Ensuring future water security in Vietnam will depend on meeting a host of critical challenges including emerging water stress, fast deterioration of water quality, and rising water-related disaster risks, resulting in a must to implement solutions to improve water productivity. Rapid increase in water demand will lead to water stress to 11 out of 16 river basins in Vietnam by 2030 during the dry season. In addition, there is a growing competition and needs among multiple sectors for water, against the backdrop of worsening water quality. Climate change exacerbates water challenges, posing additional need to manage water effectively.
These are the key points of discussion of a workshop in which an independent study by the World Bank titled “Towards a Safe, Clean, and Resilient Water System” was launched. The workshop, co-hosted in Hanoi today by the Ministry of Natural Resources and Environment and the World Bank in Vietnam saw the participation from numerous stakeholders as well as international and domestic experts.
At the workshop, Minister of Natural Resources and Environment Tran Hong Ha stressed the challenges that Vietnam is facing in water management: “Pressures from population growth, economic growth, and increasing water demand have put water resources at risk of depletion. These pressures will result in unsustainable development unless water resources are managed in a uniform and coordinated way and shared and used reasonably and effectively.”
The newly-completed study discusses in-depth how Vietnam can manage its water resources in a sustainable way. The study suggests policy actions and the roles the public and private sector can play for effective and sustainable water management.
“Unless decisive steps are taken, water, which has been a driving force behind Vietnam’s rapid growth, will become a brake on development,” said World Bank Country Director for Vietnam Ousmane Dione. “Early actions will ensure that water remains a key ingredient for Vietnam’s growing prosperity.”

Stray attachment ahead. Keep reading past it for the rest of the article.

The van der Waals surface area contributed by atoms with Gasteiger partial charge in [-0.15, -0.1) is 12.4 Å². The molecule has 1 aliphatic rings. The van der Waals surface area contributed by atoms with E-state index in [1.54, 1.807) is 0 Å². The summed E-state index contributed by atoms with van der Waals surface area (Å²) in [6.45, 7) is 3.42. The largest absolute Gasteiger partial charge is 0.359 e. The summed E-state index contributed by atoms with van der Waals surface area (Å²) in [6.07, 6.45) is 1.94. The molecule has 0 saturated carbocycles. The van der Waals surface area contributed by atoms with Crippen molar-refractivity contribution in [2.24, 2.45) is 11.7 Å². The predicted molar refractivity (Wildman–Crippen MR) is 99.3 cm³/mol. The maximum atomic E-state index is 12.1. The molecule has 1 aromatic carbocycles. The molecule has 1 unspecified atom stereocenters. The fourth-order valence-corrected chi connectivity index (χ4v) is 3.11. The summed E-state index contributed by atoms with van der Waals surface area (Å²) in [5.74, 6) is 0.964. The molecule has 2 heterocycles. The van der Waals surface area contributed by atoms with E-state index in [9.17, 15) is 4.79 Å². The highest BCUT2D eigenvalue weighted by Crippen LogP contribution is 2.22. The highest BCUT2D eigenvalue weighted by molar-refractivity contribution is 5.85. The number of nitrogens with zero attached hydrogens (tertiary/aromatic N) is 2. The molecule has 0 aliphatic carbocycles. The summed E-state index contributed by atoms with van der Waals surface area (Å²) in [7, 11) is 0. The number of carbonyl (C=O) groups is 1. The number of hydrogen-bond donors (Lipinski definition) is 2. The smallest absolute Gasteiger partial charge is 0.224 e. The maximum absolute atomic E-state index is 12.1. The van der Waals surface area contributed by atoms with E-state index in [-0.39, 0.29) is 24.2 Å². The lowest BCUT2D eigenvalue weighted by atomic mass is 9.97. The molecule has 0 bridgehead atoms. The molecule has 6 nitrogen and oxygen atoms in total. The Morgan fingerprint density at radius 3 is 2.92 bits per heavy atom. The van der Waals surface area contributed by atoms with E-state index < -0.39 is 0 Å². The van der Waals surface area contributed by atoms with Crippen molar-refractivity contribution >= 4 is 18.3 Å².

The World Bank study recommends improvements in governance, management, and financing of water resources, including strengthening of institutions for development and enforcement of regulations. It also advocates for an integrated approach of water management at the basin level and creating incentives to pollute less and use water more efficiently. Furthermore, disaster response and resilience against escalating floods, acceleration of riverine and coastal erosion, sea level rise, and land subsidence need to be improved. In addition, improving the quality of public spending and encouraging private finance is imperative to broaden the funding sources for improvements in water management.
The study identifies water pollution as the greatest threat that could cost Vietnam up to 3.5 percent of GDP annually by 2035. Urban development, discharge of untreated industrial wastewater, and use of agricultural fertilizers and pesticides are placing unrelenting stresses on the water bodies. According to data from Ministry of Construction, only 46% urban households have connections to the drainage system and 12.5% domestic wastewater is being treated, not to mention untreated wastewater from industrial facilities outside industrial zones. This compromises water quality and related ecosystems.